Uncovering the molecular mechanisms by which organisms recognize and respond to tissue damage is one of the most lively and diverse fields in basic biomedical research. Likewise tissue repair and regeneration are topics of major public health/clinical concern as inadequate wound healing following trauma or surgery and diseases/conditions that involve misregulated tissue repair responses, such as diabetes mellitus, aging, cancer, and fibrosis affect millions in the US per year. The molecular mechanisms underlying tissue repair or its failure are not completely understood and current therapy options are not sufficient. The search for clinical strategies that improve the body's endogenous repair mechanisms is based on a thorough understanding of the basic biology of repair/regeneration, and is at the cutting edge of modern medicine. The Gordon Research Conference on Tissue Repair and Regeneration (TRR-GRC) is the only major recurrent meeting that brings together the full diversity of researchers interested in basic biology and translationa applications of tissue repair/regenerative processes. The 2012 TRR-GRC will be held from June 16-21, at Colby Sawyer College, New London, NH. Nine scientific sessions are planned which span the latest, high impact discoveries in basic and translational science of tissue repair/regeneration and are expected to push the field forward in both fundamental aspects as well as regenerative medicine. Four innovative sessions will highlight emerging new directions in the field, including aging mechanisms, mechanotransduction, epigenetic control, and signals in growth control and metabolism. Five sessions on rather traditional topics will report on the latest breakthroughs in barrier repair and regeneration, whole organ and pattern regeneration, parallels between wound healing and cancer, functional plasticity of myeloid cells, and tissue engineering. Our diverse speakers will emphasize unpublished results and be encouraged to make their presentations accessible to attendees from outside their immediate disciplines. It is anticipated that exposure of this very diverse group of scientists, from basic cell biologists/bioengineers to clinicians, fosters stimulating discussions and productive collaborations that will deliver the next generation of novel therapeutics in regenerative medicine. This eleventh iteration of the TRR-GRC will be held for the second time in conjunction with a Gordon Research Seminar, on June 15-16. This latter pre-meeting is designed to provide a platform for junior scientists (graduate students/postdocs) to present their work relevant to tissue repair/regeneration and to facilitate their integration/participation in the TRR-GRC that follows. Participation by underrepresented minorities will be encouraged and supported by scholarships offered through existing TRR-GRC programs. Generous NIH support will substantially enhance the quality of the program and collaborative opportunities fostered by the planned program.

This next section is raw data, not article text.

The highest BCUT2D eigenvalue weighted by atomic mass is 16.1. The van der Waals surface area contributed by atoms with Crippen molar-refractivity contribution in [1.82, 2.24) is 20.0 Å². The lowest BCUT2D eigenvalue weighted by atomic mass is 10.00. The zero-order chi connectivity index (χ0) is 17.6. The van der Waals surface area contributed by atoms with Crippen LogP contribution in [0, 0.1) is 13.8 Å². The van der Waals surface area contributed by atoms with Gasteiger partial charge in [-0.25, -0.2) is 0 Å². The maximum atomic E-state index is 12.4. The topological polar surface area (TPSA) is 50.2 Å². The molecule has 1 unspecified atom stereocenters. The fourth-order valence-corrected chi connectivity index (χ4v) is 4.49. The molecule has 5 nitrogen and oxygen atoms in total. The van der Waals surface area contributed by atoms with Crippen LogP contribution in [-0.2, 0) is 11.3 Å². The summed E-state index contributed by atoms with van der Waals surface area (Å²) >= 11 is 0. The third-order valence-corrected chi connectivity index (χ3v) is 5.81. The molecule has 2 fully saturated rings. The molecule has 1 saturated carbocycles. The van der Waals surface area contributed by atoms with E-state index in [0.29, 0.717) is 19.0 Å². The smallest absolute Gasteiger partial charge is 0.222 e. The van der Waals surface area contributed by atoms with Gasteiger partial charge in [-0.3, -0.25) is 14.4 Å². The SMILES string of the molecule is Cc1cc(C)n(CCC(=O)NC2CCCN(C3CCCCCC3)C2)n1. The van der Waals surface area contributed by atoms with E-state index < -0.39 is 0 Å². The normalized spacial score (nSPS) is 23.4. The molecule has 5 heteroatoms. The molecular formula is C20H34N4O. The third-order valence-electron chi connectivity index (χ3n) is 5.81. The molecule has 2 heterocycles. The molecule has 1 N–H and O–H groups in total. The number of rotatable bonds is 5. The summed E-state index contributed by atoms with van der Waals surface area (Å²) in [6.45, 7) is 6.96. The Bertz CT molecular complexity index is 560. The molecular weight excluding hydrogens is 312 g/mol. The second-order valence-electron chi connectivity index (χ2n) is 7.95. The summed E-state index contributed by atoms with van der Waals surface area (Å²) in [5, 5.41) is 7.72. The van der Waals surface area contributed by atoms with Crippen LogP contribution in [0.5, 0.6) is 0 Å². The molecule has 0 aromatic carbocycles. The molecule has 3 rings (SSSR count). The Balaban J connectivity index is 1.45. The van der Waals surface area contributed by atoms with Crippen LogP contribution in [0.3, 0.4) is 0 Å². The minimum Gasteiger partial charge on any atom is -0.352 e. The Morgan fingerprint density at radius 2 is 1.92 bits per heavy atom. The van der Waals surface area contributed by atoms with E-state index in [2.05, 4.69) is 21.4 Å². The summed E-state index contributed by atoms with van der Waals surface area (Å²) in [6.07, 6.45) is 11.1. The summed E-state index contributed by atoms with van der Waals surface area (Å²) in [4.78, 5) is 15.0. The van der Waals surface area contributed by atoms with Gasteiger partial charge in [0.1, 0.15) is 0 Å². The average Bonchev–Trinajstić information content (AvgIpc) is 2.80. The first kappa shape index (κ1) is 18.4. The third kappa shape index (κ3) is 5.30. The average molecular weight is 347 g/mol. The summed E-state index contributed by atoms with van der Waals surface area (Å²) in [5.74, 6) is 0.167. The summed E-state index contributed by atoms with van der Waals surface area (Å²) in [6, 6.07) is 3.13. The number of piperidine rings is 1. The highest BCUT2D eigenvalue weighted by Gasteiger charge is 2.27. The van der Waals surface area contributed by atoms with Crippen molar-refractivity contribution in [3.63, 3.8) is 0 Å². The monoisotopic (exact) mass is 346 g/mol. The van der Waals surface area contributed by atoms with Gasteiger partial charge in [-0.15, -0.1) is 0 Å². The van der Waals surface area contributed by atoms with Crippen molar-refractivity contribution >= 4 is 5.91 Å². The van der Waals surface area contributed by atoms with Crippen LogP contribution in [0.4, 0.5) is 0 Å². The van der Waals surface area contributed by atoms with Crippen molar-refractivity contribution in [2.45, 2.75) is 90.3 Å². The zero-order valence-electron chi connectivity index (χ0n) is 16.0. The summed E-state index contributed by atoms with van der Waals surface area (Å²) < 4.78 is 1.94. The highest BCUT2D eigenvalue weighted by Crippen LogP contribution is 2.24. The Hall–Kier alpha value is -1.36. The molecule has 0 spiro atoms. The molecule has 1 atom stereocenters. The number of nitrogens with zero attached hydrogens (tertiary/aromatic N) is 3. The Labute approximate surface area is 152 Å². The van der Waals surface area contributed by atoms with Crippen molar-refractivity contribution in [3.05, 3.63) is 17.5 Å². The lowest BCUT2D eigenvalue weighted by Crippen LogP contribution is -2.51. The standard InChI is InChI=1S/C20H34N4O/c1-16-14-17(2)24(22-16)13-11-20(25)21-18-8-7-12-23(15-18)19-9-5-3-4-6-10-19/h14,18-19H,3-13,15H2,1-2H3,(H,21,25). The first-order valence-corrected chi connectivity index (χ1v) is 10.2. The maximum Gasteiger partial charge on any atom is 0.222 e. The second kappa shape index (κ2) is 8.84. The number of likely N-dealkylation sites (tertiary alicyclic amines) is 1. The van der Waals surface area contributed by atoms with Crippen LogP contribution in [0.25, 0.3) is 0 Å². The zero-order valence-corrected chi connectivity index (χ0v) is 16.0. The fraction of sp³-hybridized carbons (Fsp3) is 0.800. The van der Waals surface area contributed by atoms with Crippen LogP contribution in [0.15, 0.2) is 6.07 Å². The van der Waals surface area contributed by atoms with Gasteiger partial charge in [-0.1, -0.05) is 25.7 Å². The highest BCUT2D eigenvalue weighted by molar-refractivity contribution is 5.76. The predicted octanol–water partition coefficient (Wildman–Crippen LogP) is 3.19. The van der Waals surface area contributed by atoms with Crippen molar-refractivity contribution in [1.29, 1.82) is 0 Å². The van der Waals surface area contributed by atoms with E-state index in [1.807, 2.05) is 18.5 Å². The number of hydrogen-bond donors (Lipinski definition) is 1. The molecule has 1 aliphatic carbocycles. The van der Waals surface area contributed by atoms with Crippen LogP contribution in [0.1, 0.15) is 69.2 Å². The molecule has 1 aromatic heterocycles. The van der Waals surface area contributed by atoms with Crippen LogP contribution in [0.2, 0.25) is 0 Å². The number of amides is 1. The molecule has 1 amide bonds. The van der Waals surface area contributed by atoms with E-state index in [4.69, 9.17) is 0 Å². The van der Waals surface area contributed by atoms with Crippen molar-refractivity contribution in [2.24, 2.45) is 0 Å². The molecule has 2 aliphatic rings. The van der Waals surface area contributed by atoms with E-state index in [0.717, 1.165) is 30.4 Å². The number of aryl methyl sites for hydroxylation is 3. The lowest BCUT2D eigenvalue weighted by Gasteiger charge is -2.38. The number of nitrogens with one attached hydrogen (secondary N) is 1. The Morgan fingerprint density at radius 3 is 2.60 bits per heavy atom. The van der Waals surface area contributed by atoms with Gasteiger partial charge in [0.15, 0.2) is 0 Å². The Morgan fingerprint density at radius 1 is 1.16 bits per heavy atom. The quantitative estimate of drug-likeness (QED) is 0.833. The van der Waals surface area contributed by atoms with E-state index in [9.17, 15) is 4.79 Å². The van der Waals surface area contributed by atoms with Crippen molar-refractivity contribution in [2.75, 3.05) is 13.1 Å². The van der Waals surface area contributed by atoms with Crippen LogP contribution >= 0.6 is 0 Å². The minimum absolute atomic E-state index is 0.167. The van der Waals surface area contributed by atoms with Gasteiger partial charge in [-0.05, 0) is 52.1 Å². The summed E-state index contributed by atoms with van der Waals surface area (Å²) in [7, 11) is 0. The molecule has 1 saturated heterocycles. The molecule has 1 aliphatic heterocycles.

This proposal requests funds to support a scientific meeting whose topic is tissue repair and regeneration. These subjects are a major public health concern as traumatic injury is a leading cause of death for young Americans and inadequate healing/repair due to a variety of physiological factors (age, infection, fibrosis) or disease stats (diabetes, vascular disease, cancer) is a major clinical preoccupation and public health burden. The philosophy behind the meeting is that a thorough understanding of the basic science of repair/regeneration can be translated into effective therapies for tissue repair and regeneration.